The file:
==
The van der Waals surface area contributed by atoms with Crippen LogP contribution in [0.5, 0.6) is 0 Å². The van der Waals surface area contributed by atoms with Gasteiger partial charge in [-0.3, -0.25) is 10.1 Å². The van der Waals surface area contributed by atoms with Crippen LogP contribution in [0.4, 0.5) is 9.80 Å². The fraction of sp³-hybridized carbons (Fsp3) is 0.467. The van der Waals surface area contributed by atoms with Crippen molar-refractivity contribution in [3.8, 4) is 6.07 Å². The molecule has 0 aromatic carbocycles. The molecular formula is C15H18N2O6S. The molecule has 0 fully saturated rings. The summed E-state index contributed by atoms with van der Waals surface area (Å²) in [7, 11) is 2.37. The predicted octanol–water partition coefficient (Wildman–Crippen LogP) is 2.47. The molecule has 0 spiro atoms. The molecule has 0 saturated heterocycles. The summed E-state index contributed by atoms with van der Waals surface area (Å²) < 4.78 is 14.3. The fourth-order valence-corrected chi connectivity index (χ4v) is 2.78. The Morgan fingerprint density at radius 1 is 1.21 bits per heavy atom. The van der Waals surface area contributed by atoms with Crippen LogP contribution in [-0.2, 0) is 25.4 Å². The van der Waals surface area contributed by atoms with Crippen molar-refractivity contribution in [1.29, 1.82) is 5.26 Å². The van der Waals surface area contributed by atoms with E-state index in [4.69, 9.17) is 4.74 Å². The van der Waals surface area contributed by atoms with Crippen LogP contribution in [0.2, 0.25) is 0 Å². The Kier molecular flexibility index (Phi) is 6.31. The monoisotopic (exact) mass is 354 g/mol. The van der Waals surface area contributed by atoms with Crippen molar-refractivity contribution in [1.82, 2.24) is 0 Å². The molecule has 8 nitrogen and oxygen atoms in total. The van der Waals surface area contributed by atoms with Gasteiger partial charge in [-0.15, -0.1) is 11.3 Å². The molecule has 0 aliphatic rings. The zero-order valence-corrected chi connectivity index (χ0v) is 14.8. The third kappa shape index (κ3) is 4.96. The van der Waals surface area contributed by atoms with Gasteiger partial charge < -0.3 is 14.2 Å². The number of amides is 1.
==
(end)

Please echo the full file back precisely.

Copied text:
The van der Waals surface area contributed by atoms with Crippen LogP contribution in [0.5, 0.6) is 0 Å². The van der Waals surface area contributed by atoms with Gasteiger partial charge in [-0.3, -0.25) is 10.1 Å². The van der Waals surface area contributed by atoms with Crippen LogP contribution in [0.4, 0.5) is 9.80 Å². The fraction of sp³-hybridized carbons (Fsp3) is 0.467. The van der Waals surface area contributed by atoms with Crippen molar-refractivity contribution in [3.8, 4) is 6.07 Å². The molecule has 0 aromatic carbocycles. The molecular formula is C15H18N2O6S. The molecule has 0 fully saturated rings. The summed E-state index contributed by atoms with van der Waals surface area (Å²) in [7, 11) is 2.37. The predicted octanol–water partition coefficient (Wildman–Crippen LogP) is 2.47. The molecule has 0 spiro atoms. The molecule has 0 saturated heterocycles. The summed E-state index contributed by atoms with van der Waals surface area (Å²) < 4.78 is 14.3. The fourth-order valence-corrected chi connectivity index (χ4v) is 2.78. The Morgan fingerprint density at radius 1 is 1.21 bits per heavy atom. The van der Waals surface area contributed by atoms with Crippen LogP contribution in [-0.2, 0) is 25.4 Å². The van der Waals surface area contributed by atoms with Crippen molar-refractivity contribution in [1.29, 1.82) is 5.26 Å². The van der Waals surface area contributed by atoms with E-state index in [4.69, 9.17) is 4.74 Å². The van der Waals surface area contributed by atoms with Crippen LogP contribution in [0.2, 0.25) is 0 Å². The Kier molecular flexibility index (Phi) is 6.31. The monoisotopic (exact) mass is 354 g/mol. The van der Waals surface area contributed by atoms with Crippen molar-refractivity contribution in [1.82, 2.24) is 0 Å². The molecule has 8 nitrogen and oxygen atoms in total. The van der Waals surface area contributed by atoms with Gasteiger partial charge in [-0.15, -0.1) is 11.3 Å². The molecule has 0 aliphatic rings. The zero-order valence-corrected chi connectivity index (χ0v) is 14.8. The third kappa shape index (κ3) is 4.96. The van der Waals surface area contributed by atoms with Gasteiger partial charge < -0.3 is 14.2 Å². The number of amides is 1.